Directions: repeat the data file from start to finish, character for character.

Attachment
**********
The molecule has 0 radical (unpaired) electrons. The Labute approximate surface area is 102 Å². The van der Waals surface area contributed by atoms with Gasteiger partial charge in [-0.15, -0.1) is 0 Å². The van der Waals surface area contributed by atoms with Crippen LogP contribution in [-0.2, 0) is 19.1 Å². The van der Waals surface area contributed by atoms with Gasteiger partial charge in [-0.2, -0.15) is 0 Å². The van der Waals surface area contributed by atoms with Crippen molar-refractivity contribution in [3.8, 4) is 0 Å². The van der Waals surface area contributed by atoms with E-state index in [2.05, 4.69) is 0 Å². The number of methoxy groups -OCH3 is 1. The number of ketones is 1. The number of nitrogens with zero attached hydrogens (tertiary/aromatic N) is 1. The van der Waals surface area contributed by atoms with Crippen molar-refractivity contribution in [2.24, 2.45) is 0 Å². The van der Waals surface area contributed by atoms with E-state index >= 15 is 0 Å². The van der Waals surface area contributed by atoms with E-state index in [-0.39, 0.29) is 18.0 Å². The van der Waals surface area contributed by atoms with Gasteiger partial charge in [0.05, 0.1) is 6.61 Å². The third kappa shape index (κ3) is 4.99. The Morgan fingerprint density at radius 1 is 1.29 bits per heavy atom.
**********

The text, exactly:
The molecule has 0 radical (unpaired) electrons. The Labute approximate surface area is 102 Å². The van der Waals surface area contributed by atoms with Gasteiger partial charge in [-0.15, -0.1) is 0 Å². The van der Waals surface area contributed by atoms with Crippen LogP contribution in [-0.2, 0) is 19.1 Å². The van der Waals surface area contributed by atoms with Gasteiger partial charge in [-0.2, -0.15) is 0 Å². The van der Waals surface area contributed by atoms with Crippen molar-refractivity contribution in [3.8, 4) is 0 Å². The van der Waals surface area contributed by atoms with E-state index in [2.05, 4.69) is 0 Å². The number of methoxy groups -OCH3 is 1. The number of ketones is 1. The number of nitrogens with zero attached hydrogens (tertiary/aromatic N) is 1. The van der Waals surface area contributed by atoms with Crippen molar-refractivity contribution in [2.24, 2.45) is 0 Å². The van der Waals surface area contributed by atoms with E-state index >= 15 is 0 Å². The van der Waals surface area contributed by atoms with E-state index in [-0.39, 0.29) is 18.0 Å². The van der Waals surface area contributed by atoms with Gasteiger partial charge in [0.05, 0.1) is 6.61 Å². The third kappa shape index (κ3) is 4.99. The Morgan fingerprint density at radius 1 is 1.29 bits per heavy atom.